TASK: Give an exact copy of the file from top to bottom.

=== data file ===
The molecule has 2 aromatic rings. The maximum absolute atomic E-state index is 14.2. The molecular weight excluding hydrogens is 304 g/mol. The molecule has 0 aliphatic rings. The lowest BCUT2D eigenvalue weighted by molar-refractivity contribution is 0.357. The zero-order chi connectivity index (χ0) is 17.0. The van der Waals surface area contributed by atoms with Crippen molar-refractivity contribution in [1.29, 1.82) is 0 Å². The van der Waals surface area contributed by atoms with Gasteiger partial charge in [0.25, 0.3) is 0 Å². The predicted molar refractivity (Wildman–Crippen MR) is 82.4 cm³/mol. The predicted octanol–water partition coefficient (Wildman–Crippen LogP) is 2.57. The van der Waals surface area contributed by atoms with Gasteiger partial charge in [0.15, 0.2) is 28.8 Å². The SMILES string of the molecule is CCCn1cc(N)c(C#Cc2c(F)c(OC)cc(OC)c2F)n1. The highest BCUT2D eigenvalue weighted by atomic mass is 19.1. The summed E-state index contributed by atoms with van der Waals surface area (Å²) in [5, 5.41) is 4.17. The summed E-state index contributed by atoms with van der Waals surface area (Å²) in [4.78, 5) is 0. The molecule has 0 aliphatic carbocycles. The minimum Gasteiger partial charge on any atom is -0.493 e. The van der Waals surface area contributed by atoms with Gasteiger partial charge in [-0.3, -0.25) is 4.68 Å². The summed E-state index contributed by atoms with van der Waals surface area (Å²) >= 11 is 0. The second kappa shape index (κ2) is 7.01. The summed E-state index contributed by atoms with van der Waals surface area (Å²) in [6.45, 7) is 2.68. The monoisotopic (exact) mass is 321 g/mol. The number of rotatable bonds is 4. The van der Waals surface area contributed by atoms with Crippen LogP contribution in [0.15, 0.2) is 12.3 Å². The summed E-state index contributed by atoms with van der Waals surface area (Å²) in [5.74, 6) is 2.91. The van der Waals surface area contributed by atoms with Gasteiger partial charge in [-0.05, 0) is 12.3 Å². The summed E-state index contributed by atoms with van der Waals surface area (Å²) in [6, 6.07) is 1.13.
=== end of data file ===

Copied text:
The molecule has 2 aromatic rings. The maximum absolute atomic E-state index is 14.2. The molecular weight excluding hydrogens is 304 g/mol. The molecule has 0 aliphatic rings. The lowest BCUT2D eigenvalue weighted by molar-refractivity contribution is 0.357. The zero-order chi connectivity index (χ0) is 17.0. The van der Waals surface area contributed by atoms with Crippen molar-refractivity contribution in [1.29, 1.82) is 0 Å². The van der Waals surface area contributed by atoms with Gasteiger partial charge in [0.25, 0.3) is 0 Å². The predicted molar refractivity (Wildman–Crippen MR) is 82.4 cm³/mol. The predicted octanol–water partition coefficient (Wildman–Crippen LogP) is 2.57. The van der Waals surface area contributed by atoms with Gasteiger partial charge in [0.15, 0.2) is 28.8 Å². The SMILES string of the molecule is CCCn1cc(N)c(C#Cc2c(F)c(OC)cc(OC)c2F)n1. The highest BCUT2D eigenvalue weighted by atomic mass is 19.1. The summed E-state index contributed by atoms with van der Waals surface area (Å²) in [5, 5.41) is 4.17. The summed E-state index contributed by atoms with van der Waals surface area (Å²) in [4.78, 5) is 0. The molecule has 0 aliphatic carbocycles. The minimum Gasteiger partial charge on any atom is -0.493 e. The van der Waals surface area contributed by atoms with Gasteiger partial charge in [-0.3, -0.25) is 4.68 Å². The summed E-state index contributed by atoms with van der Waals surface area (Å²) >= 11 is 0. The second kappa shape index (κ2) is 7.01. The summed E-state index contributed by atoms with van der Waals surface area (Å²) in [6.45, 7) is 2.68. The monoisotopic (exact) mass is 321 g/mol. The number of rotatable bonds is 4. The van der Waals surface area contributed by atoms with Crippen LogP contribution in [0.15, 0.2) is 12.3 Å². The summed E-state index contributed by atoms with van der Waals surface area (Å²) in [5.74, 6) is 2.91. The van der Waals surface area contributed by atoms with Gasteiger partial charge in [-0.05, 0) is 12.3 Å². The summed E-state index contributed by atoms with van der Waals surface area (Å²) in [6, 6.07) is 1.13.